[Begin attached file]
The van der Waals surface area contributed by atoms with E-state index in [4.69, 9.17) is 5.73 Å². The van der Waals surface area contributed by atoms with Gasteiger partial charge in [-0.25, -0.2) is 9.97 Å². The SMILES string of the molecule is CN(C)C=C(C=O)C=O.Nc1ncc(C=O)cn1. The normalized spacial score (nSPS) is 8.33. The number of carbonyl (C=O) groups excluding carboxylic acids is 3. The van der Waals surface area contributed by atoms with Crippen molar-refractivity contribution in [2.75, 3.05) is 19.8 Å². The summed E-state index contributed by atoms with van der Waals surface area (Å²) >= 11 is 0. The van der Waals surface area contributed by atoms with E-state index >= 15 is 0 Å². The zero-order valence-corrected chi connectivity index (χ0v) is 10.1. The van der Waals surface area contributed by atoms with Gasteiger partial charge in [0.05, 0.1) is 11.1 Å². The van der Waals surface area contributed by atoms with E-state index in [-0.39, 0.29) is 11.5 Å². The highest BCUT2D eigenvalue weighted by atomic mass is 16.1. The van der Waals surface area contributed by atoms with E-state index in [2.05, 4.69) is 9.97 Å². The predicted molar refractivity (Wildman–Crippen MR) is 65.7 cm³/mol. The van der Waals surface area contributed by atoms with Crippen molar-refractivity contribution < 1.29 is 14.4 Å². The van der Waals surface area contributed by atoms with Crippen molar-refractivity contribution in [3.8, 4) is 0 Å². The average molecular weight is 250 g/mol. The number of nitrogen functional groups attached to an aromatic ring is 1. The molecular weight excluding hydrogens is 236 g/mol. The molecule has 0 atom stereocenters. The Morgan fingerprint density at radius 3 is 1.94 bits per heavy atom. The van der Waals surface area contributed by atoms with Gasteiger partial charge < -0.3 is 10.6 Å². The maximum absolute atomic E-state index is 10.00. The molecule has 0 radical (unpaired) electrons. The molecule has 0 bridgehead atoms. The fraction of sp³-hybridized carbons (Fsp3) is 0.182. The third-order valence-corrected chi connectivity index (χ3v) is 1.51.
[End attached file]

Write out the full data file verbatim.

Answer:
The van der Waals surface area contributed by atoms with E-state index in [4.69, 9.17) is 5.73 Å². The van der Waals surface area contributed by atoms with Gasteiger partial charge in [-0.25, -0.2) is 9.97 Å². The SMILES string of the molecule is CN(C)C=C(C=O)C=O.Nc1ncc(C=O)cn1. The normalized spacial score (nSPS) is 8.33. The number of carbonyl (C=O) groups excluding carboxylic acids is 3. The van der Waals surface area contributed by atoms with Crippen molar-refractivity contribution in [2.75, 3.05) is 19.8 Å². The summed E-state index contributed by atoms with van der Waals surface area (Å²) >= 11 is 0. The van der Waals surface area contributed by atoms with E-state index >= 15 is 0 Å². The zero-order valence-corrected chi connectivity index (χ0v) is 10.1. The van der Waals surface area contributed by atoms with Gasteiger partial charge in [0.05, 0.1) is 11.1 Å². The van der Waals surface area contributed by atoms with E-state index in [-0.39, 0.29) is 11.5 Å². The highest BCUT2D eigenvalue weighted by atomic mass is 16.1. The van der Waals surface area contributed by atoms with E-state index in [2.05, 4.69) is 9.97 Å². The predicted molar refractivity (Wildman–Crippen MR) is 65.7 cm³/mol. The van der Waals surface area contributed by atoms with Crippen molar-refractivity contribution < 1.29 is 14.4 Å². The van der Waals surface area contributed by atoms with Crippen molar-refractivity contribution in [3.8, 4) is 0 Å². The average molecular weight is 250 g/mol. The number of nitrogen functional groups attached to an aromatic ring is 1. The molecular weight excluding hydrogens is 236 g/mol. The molecule has 0 atom stereocenters. The Morgan fingerprint density at radius 3 is 1.94 bits per heavy atom. The van der Waals surface area contributed by atoms with Gasteiger partial charge < -0.3 is 10.6 Å². The maximum absolute atomic E-state index is 10.00. The molecule has 0 radical (unpaired) electrons. The molecule has 0 bridgehead atoms. The fraction of sp³-hybridized carbons (Fsp3) is 0.182. The third-order valence-corrected chi connectivity index (χ3v) is 1.51.